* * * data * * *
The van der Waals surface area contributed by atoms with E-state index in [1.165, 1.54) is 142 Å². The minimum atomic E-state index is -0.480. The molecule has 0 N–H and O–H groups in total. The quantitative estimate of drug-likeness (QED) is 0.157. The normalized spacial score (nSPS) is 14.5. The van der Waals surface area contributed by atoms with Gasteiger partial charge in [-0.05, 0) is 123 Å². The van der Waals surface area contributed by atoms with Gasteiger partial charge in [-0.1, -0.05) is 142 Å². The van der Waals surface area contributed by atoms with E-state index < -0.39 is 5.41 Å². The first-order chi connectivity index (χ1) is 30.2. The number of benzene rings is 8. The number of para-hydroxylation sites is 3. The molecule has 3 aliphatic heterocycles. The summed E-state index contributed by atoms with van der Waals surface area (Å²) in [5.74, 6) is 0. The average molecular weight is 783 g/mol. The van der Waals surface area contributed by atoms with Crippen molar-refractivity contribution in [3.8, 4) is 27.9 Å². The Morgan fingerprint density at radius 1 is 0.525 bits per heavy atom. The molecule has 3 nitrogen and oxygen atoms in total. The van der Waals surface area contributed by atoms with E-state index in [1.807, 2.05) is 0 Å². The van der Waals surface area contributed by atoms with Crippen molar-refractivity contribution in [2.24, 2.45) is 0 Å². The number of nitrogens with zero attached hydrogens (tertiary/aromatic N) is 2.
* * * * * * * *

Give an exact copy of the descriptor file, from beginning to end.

The van der Waals surface area contributed by atoms with E-state index in [1.165, 1.54) is 142 Å². The minimum atomic E-state index is -0.480. The molecule has 0 N–H and O–H groups in total. The quantitative estimate of drug-likeness (QED) is 0.157. The normalized spacial score (nSPS) is 14.5. The van der Waals surface area contributed by atoms with Gasteiger partial charge in [-0.05, 0) is 123 Å². The van der Waals surface area contributed by atoms with Gasteiger partial charge in [-0.1, -0.05) is 142 Å². The van der Waals surface area contributed by atoms with E-state index < -0.39 is 5.41 Å². The first-order chi connectivity index (χ1) is 30.2. The number of benzene rings is 8. The number of para-hydroxylation sites is 3. The molecule has 3 aliphatic heterocycles. The summed E-state index contributed by atoms with van der Waals surface area (Å²) in [5.74, 6) is 0. The average molecular weight is 783 g/mol. The van der Waals surface area contributed by atoms with Crippen molar-refractivity contribution in [3.8, 4) is 27.9 Å². The Morgan fingerprint density at radius 1 is 0.525 bits per heavy atom. The molecule has 3 nitrogen and oxygen atoms in total. The van der Waals surface area contributed by atoms with E-state index in [1.807, 2.05) is 0 Å². The van der Waals surface area contributed by atoms with Crippen molar-refractivity contribution in [2.24, 2.45) is 0 Å². The number of nitrogens with zero attached hydrogens (tertiary/aromatic N) is 2.